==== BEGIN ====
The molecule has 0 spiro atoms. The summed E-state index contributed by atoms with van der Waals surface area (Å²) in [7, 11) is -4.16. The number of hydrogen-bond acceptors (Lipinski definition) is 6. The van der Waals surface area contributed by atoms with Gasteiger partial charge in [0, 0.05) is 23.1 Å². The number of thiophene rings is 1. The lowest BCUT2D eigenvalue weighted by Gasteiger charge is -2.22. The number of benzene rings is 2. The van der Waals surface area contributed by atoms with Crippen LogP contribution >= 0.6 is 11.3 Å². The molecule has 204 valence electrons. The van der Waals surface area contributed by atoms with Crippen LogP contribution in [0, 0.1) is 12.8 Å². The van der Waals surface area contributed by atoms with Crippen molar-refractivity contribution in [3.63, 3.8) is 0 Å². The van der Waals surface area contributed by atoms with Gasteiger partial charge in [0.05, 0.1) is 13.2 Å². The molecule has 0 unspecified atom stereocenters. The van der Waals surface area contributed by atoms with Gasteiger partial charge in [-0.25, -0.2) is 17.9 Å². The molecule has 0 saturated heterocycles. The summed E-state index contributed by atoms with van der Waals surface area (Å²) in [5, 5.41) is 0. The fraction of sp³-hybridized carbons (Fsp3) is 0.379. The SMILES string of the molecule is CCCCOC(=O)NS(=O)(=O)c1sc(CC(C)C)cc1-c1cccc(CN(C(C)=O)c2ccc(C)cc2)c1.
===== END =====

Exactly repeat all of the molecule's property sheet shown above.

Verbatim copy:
The molecule has 0 spiro atoms. The summed E-state index contributed by atoms with van der Waals surface area (Å²) in [7, 11) is -4.16. The number of hydrogen-bond acceptors (Lipinski definition) is 6. The van der Waals surface area contributed by atoms with Gasteiger partial charge in [0, 0.05) is 23.1 Å². The number of thiophene rings is 1. The lowest BCUT2D eigenvalue weighted by Gasteiger charge is -2.22. The number of benzene rings is 2. The van der Waals surface area contributed by atoms with Crippen LogP contribution >= 0.6 is 11.3 Å². The molecule has 204 valence electrons. The van der Waals surface area contributed by atoms with Crippen LogP contribution in [0, 0.1) is 12.8 Å². The van der Waals surface area contributed by atoms with Crippen molar-refractivity contribution in [3.63, 3.8) is 0 Å². The van der Waals surface area contributed by atoms with Gasteiger partial charge in [0.05, 0.1) is 13.2 Å². The molecule has 0 unspecified atom stereocenters. The van der Waals surface area contributed by atoms with Gasteiger partial charge in [-0.25, -0.2) is 17.9 Å². The molecule has 0 saturated heterocycles. The summed E-state index contributed by atoms with van der Waals surface area (Å²) in [5, 5.41) is 0. The fraction of sp³-hybridized carbons (Fsp3) is 0.379. The SMILES string of the molecule is CCCCOC(=O)NS(=O)(=O)c1sc(CC(C)C)cc1-c1cccc(CN(C(C)=O)c2ccc(C)cc2)c1.